Group launches campaign to Condemn increase in suicide rate
A global civil society organisation dedicated to suicide prevention, LifeLine International, on Monday, launched a campaign to condemn Suicide rate worldwide, with a focus on changing the laws in African countries where suicide remains a crime.
The first phase of the campaign will focus on advocating for legislative change in Nigeria and Malawi, two countries that criminalise attempted suicide and where there is strong and growing momentum for change.
In Africa, there are at least eleven countries with a combined population of half a billion where attempted suicide remains a criminal offence, according to a new Campaign Brief by LifeLine International with input from the International Bar Association.
According to a statement made available to newsmen, revealed that laws criminalising suicide are generally associated with higher suicide rates because they are ineffective deterrents and inhibit people in suicidal distress from seeking help.
“Decriminalising suicide will help achieve the UN’s Sustainable Development Goal to decrease global suicide rates by 30 per cent by 2030. Where we seek to change laws, LifeLine International will also work to either establish or enhance crisis line services. In Nigeria and Malawi, LifeLine International will leverage the organisation’s extensive and global campaigning, coalition-building and policy reform experience, engaging extensively with civil society, governments, and service providers to achieve tangible change. Decriminalisation has gathered positive momentum in the last five years, with legal reform completed in Ghana, Malaysia, Pakistan, India and Singapore. As part of the campaign, two digital platforms launch today – A social change campaign platform serving as the public face of the campaign, and a bespoke knowledge platform for experts, NGOs, civil society, and crisis support services to accelerate decriminalisation,” the statement read in part.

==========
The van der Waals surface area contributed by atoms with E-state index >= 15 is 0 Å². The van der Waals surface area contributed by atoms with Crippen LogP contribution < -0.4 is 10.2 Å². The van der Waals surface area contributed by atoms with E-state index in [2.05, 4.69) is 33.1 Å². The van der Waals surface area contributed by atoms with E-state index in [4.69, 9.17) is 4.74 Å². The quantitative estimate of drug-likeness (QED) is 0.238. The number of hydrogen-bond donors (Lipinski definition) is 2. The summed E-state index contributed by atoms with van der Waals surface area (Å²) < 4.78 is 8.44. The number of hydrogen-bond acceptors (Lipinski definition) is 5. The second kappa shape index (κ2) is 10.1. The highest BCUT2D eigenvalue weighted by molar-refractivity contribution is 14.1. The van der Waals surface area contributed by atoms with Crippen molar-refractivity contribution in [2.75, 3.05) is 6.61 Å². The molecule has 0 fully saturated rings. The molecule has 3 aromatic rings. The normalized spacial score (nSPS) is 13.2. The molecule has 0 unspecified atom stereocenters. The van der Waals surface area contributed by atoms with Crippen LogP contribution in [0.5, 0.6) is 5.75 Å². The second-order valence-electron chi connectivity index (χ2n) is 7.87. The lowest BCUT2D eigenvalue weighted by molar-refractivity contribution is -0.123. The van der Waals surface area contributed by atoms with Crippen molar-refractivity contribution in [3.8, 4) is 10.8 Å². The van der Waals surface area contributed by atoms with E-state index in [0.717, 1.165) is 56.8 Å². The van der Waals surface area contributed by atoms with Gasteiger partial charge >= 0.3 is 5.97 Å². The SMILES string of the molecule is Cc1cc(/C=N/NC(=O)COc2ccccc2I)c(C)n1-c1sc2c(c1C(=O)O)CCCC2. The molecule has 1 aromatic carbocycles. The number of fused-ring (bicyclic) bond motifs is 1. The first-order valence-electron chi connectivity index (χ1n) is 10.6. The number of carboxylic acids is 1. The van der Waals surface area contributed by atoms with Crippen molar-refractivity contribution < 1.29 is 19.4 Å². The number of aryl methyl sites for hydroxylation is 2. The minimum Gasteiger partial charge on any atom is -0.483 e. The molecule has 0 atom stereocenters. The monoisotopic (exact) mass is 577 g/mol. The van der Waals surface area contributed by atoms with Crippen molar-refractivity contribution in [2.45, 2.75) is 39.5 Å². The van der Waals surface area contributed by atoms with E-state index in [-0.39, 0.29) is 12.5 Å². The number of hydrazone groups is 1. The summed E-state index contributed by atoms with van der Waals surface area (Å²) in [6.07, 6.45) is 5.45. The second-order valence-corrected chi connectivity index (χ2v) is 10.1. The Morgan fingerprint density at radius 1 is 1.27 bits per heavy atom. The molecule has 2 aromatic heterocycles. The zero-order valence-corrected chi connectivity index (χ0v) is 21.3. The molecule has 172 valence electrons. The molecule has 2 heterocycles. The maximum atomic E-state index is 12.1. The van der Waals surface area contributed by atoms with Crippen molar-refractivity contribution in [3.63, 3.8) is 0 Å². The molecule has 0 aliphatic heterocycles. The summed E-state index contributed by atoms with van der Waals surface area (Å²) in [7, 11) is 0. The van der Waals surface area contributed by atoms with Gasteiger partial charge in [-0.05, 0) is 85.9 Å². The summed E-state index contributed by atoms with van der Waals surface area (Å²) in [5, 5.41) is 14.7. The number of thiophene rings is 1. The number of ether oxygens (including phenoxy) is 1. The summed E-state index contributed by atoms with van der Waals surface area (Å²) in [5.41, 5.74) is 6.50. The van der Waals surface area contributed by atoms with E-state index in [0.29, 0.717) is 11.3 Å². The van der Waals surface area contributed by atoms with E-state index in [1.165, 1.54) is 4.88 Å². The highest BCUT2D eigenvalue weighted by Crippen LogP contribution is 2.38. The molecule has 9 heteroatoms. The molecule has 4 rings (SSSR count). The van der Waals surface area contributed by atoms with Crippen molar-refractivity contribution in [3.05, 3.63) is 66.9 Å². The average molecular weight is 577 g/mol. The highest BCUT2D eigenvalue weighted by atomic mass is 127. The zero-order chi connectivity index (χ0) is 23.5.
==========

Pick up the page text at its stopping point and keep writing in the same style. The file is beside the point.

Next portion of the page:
LifeLine CEO Thilini Perera said: “Through our knowledge platform, we are bridging the gap between countries, to advocate for change. LifeLine International’s commitment to using innovative technology and galvanising support will accelerate decriminalisation campaigns, allowing people living in countries where suicide remains a crime to receive the help they deserve. We are proud to open-source our knowledge to support network participants. Our platform will enable us to track progress and move closer to a world where suicide is decriminalised, stigma is reduced, and help-seeking is both accessible and encouraged.”
On the launch of the campaign, Lifeline International African Coordinator, Prof. Taiwo Sheikh called on governments across the continent to accelerate progress, decriminalise suicide, and implement prevention measures: “The decriminalisation of suicide in Africa is an urgent priority given the number of archaic laws that need to be repealed on the continent. Criminalisation is the opposite of compassionate care and does not deter suicide attempts, nor does it address the underlying issues of suicide ideation. It goes against Africa’s cultural and religious values, which emphasise empathy and understanding.
“LifeLine International is committed to working with its Members on the continent and other actors of change – including Africa CDC – building on impressive ongoing efforts across the continent. The campaign will leverage the health agency’s convening and policy-making power to secure policy reform. Decriminalisation of suicide is also supported by the World Health Organisation – a position endorsed by health ministers in 2013,” he said.